Exfiltration malware takes center stage in cybersecurity concerns

While massive public data breaches rightfully raise alarms, the spike in malware designed to exfiltrate data directly from devices and browsers is a key contributor to continued user exposure, according to SpyCloud.

malware exfiltrate data

The 2023 report identified over 22 million unique devices infected by malware last year. Of the 721.5 million exposed credentials recovered by SpyCloud, roughly 50% came from botnets, tools commonly used to deploy highly accurate information-stealing malware.

These infostealers enable cybercriminals to work at scale, stealing valid credentials, cookies, auto-fill data, and other highly valuable information to use in targeted attacks or sell on the darknet.

“The pervasive use of infostealers is a dangerous trend because these attacks open the door for bad actors like Initial Access Brokers, who sell malware logs containing accurate authentication data to ransomware syndicates and other criminals,” said Trevor Hilligoss, Director of Security Research at SpyCloud. “Infostealers are easy, cheap, and scalable, creating a thriving underground economy with an ‘anything-as-a-service’ model to enable cybercrime. This broker-operator partnership is a lucrative business with a relatively low cost of entry.”

Cybercriminals can easily access critical business applications

Cybercriminals have doubled down and exploited the economic downturn, growing hybrid workforce, ghost accounts from terminated employees, and increased outsourcing, which elevates third-party exposure.

When employees access corporate networks using unmanaged or undermanaged devices infected with malware, threat actors have an easy way into critical business applications, including single sign-on platforms and virtual private networks.

SpyCloud researchers recaptured millions of credentials harvested from popular third-party business applications exposed to malware in 2022. The data exfiltrated from these apps – including code repositories, customer databases, messaging platforms, and HR systems – gives bad actors the information needed to deploy damaging follow-on attacks like ransomware.

If these credentials are not properly remediated and remain active, they will continue to pose an ongoing threat for organizations, even after the device has been cleared of the malware.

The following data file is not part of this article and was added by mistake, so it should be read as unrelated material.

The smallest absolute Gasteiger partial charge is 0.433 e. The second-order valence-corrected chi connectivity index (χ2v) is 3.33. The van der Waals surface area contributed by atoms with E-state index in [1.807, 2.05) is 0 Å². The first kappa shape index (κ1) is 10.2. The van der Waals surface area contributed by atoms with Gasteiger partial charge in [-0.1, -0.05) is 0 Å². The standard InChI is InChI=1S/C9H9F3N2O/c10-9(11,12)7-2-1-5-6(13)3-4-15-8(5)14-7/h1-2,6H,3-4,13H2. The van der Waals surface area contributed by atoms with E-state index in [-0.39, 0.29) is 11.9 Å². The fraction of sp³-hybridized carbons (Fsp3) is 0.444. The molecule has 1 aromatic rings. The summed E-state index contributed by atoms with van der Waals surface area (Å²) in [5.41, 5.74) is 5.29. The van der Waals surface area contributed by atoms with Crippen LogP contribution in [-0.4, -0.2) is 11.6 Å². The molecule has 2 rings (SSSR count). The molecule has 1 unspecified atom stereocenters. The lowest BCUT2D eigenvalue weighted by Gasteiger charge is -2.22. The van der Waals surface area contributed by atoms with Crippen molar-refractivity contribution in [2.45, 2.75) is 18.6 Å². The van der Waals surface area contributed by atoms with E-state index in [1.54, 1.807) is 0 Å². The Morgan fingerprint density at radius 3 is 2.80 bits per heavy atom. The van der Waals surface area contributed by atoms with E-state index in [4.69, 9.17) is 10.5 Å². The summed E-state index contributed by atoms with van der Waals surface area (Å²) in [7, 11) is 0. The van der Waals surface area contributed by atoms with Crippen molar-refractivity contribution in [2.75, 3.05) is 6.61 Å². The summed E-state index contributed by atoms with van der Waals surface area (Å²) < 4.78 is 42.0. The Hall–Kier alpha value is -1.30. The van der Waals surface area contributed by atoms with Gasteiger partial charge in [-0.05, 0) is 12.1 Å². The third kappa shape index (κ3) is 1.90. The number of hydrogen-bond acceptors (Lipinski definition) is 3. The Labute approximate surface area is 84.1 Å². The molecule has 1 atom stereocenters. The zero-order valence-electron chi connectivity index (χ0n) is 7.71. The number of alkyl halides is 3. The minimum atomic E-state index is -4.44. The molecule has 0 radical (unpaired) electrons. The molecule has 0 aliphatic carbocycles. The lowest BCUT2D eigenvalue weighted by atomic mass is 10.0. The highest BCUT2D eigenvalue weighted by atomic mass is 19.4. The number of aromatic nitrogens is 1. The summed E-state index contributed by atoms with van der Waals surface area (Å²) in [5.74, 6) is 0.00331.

Organizations ignore threat of sophisticated malware-based attacks

“Organizations are overlooking the mounting threat of sophisticated malware-based attacks and the protracted business impact of infected devices. Leaders need a new approach that disrupts the flow of stolen authentication data and mitigates the ongoing threat of these exposures,” said Hilligoss.

“Collectively, we need to start thinking about protecting digital identities using a Post-Infection Remediation approach, rather than solely focusing on cleaning individual infected devices. Taking action on exposed employee data before it can be used by criminals is paramount to preventing account takeover, fraud, ransomware and other forms of cybercrime,” concluded Hilligoss.

With a comprehensive Post-Infection Remediation approach, security teams can augment their traditional cyber incident response playbooks with additional steps to fully negate opportunities for ransomware and other cyberattacks by resetting the application credentials and invalidating session cookies siphoned by infostealer malware.

Password hygiene remains poor

Session hijacking enabled by stolen cookies is growing in prevalence: SpyCloud researchers recaptured nearly 22 billion device and session cookies in 2022. These records give criminals access to sensitive information by allowing them to bypass MFA and hijack an active session, essentially turning bad actors into employee clones.

Users’ personally identifiable information (PII) is just as tempting as ever: SpyCloud researchers uncovered 8.6 billion PII assets in 2022, including 1.4 billion full names, 332 million national IDs/full social security numbers, and 67 million credit card numbers.

Password hygiene remains poor despite increased cybersecurity training focus: 72% of users exposed in 2022 breaches were still reusing previously compromised passwords. Passwords tied to pop culture trends also remain popular, with SpyCloud recovering over 327,000 passwords related to artists Taylor Swift and Bad Bunny, over 261,000 related to streaming services such as Netflix and Hulu and over 167,000 related to Queen Elizabeth’s death and the British royal family.

The government sector is at a higher risk from malware-infected devices than enterprises: SpyCloud uncovered 695 breaches containing .gov emails in 2022, a nearly 14% increase from 2021. Password reuse rates among government employees remain high – 61% for users with more than one password exposed in the last year.

The three most common exposed plaintext passwords associated with government emails are 123456, 12345678, and password. Nearly 74% of exposed government credentials across the globe in 2022 were exfiltrated by malware (compared to 48.5% across the board).

Don't miss